Archive for February, 2010

I gave up Diet Coke for Lent. I love Diet Coke, but I’m getting too old to be chugging 2-3 cans a day. I have my bones to think about (rumor: Diet Coke leaches calcium from your bones) and my muffin top is becoming a problem (rumor: aspartame makes us crave more sweets). I don’t know if any of this is true, but one thing is: I am addicted to Diet Coke, so Lent seems like the perfect time to give it up.

Or is it? I don’t know. Does this sacrifice make me more spiritually reflective or is it a way to jump-start a new health regiment that I can’t seem to start otherwise?

For several days, “what are you giving up for Lent?” has been a hot topic with my friends. One friend is giving up sugar, another is giving up drinking, another — chocolate. My youngest daughter, Caroline, proclaimed she is giving up Mountain Dew, even though she’s never had it. My older daughter is giving up sugary foods allowing her the debatable exemption of milk shakes. My husband claimed he was giving up “doing the laundry” and then quickly added, “Although, I think I might have given that up already” – yeah, so funny, isn’t he?

I still don’t honestly know the specifics on why we give things up for Lent. I’m not Catholic. My kids have been asking me why, even as they talk about what they’re giving up with all of their friends. Since I’m always a bit general with my answers to religious questions, I googled. Turns out eHow has several pages on how to observe Lent. Who knew?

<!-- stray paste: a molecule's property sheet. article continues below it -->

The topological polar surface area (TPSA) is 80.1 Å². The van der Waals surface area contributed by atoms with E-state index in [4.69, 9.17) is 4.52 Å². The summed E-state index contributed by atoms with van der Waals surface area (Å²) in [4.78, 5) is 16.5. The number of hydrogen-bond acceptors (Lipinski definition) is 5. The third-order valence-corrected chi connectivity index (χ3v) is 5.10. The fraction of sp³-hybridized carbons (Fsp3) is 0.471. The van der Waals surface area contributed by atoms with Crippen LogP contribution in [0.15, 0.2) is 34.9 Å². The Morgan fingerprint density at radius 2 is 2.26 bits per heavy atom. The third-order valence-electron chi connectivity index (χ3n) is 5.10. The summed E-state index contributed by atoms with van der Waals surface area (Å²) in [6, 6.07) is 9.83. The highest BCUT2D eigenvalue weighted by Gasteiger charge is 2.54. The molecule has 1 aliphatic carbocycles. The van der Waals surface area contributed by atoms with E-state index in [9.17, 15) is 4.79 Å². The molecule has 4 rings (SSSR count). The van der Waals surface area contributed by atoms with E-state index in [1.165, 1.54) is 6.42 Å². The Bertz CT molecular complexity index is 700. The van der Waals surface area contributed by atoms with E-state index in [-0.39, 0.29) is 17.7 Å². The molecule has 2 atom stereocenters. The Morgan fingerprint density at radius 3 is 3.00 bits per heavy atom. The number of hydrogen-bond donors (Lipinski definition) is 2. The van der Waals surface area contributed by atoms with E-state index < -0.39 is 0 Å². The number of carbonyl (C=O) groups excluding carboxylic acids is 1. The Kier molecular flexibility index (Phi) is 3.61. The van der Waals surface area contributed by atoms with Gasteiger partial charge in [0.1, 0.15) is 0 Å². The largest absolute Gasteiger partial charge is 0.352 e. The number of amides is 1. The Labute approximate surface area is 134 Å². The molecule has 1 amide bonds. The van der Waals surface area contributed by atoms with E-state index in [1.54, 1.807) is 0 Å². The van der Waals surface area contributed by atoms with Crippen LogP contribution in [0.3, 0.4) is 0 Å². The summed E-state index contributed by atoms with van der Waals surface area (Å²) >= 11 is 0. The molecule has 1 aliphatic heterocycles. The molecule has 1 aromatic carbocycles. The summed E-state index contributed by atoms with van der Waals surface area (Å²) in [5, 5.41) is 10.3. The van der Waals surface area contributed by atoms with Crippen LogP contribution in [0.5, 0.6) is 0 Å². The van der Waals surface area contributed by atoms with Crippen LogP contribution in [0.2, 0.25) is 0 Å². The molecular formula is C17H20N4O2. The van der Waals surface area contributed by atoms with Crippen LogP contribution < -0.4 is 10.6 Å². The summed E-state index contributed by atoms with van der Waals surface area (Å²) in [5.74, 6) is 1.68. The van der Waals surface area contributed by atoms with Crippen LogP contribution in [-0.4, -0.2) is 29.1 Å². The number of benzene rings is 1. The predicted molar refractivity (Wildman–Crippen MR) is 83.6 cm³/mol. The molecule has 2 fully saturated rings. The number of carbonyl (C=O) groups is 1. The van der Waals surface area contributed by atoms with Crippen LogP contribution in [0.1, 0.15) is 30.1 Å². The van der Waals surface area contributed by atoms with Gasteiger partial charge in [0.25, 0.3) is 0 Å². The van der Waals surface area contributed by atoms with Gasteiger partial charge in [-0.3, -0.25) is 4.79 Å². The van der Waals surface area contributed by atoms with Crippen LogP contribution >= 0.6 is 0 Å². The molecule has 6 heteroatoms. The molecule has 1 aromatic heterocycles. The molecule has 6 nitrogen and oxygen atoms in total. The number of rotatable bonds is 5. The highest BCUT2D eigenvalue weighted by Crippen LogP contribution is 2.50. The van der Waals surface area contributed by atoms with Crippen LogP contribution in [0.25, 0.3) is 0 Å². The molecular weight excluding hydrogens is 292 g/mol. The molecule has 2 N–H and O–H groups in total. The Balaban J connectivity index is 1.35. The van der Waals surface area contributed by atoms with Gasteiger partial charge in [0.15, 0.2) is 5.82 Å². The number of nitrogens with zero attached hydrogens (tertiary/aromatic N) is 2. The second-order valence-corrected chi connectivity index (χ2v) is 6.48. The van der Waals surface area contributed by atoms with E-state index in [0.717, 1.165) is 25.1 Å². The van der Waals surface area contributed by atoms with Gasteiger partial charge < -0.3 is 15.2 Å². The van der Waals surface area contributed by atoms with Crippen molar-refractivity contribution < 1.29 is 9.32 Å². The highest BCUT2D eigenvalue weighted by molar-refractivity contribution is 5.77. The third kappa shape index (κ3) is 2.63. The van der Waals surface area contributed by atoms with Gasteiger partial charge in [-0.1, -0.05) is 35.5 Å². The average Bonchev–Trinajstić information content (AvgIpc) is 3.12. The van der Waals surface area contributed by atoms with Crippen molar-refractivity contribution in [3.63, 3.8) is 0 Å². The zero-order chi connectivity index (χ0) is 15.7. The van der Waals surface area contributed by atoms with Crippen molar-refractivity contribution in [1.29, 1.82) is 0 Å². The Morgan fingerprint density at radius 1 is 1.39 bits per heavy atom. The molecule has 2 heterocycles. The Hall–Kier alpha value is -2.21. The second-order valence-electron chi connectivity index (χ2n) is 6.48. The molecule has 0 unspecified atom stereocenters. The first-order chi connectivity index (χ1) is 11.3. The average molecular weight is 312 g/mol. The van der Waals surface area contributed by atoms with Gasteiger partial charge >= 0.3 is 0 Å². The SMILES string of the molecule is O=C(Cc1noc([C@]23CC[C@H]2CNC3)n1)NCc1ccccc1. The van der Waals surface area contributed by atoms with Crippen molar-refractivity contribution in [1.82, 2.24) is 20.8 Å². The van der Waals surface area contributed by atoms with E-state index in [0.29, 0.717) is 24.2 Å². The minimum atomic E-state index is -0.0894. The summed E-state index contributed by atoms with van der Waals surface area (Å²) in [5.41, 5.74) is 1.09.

According to eHow, we give things up to symbolize the “40 day period of fasting and purification leading up to Easter.” This seems right, but I can’t lose the visual of Jesus in the wilderness after 30 days, on his hands and knees, parched. He looks up and sees the devil leaning against a tree with a can of Diet Coke in his fiery hand. Pfsssst! “Ahhhhh,” says Satan as he chugs it, bubbles dribbling down his chin.

Yahoo!Answers had a lot of interesting insight on why we give things up for Lent including this contributor who gave me pause: “a misconception…is to give up soda or candy. This essentially spits in the face of the idea of sacrifice. Sacrifice something that is difficult for you, like pornography…”

Um, okay…

All right, I know it’s all symbolic, and I know this is what matters, even though all the women around me seem to be giving up things that might help them lose weight. I shouldn’t judge what deepens any one’s spirituality as this goes against the very grain of being spiritual. And I will say this: ever since Wednesday (two long days ago), I have been thinking of Jesus — a lot — because oh, dear Jesus, do I want a Diet Coke.


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Today I am seething over the recent treatment by Fifth Third. In two days, this crack bank charged my account $700.00 in overdraft fees. While my account was overdrawn (due to a single Quicken mistake at home) and certainly entitled to be charged a penalty, I ask you: does $700.00 seem reasonable for a two-day period?

I was charged $700.00 because Fifth Third uses predatory practices:

1. Rather than deny my debit card purchase at the store (because I was overdrawn), the bank approved it as a “courtesy” and then charged a $33.00 fee. This means the $1.00 bottle of water I bought for my daughter’s basketball game cost me $34.00. This happened seven times on the first day, costing me $264 in fees, before I was even aware my account was overdrawn.

2. Once I did realize my account was overdrawn (the next day), I could not determine how much I needed to deposit to cover things because none of my overdraft fees were visible online. I was able to view my pending purchases, but not the fees. When I went into the bank to determine exactly what was going on, I got two separate answers.

3. After I deposited what I could to cover the pending charges from the second day (until a money market transfer could go through), the bank processed their own (undisclosed) fees first, causing all subsequent purchases to require “courtesy” overdraft protection. This cost me another $330.00 in fees. In other words, charging my account fees to cover its fees allowed the bank the “opportunity” to charge more fees.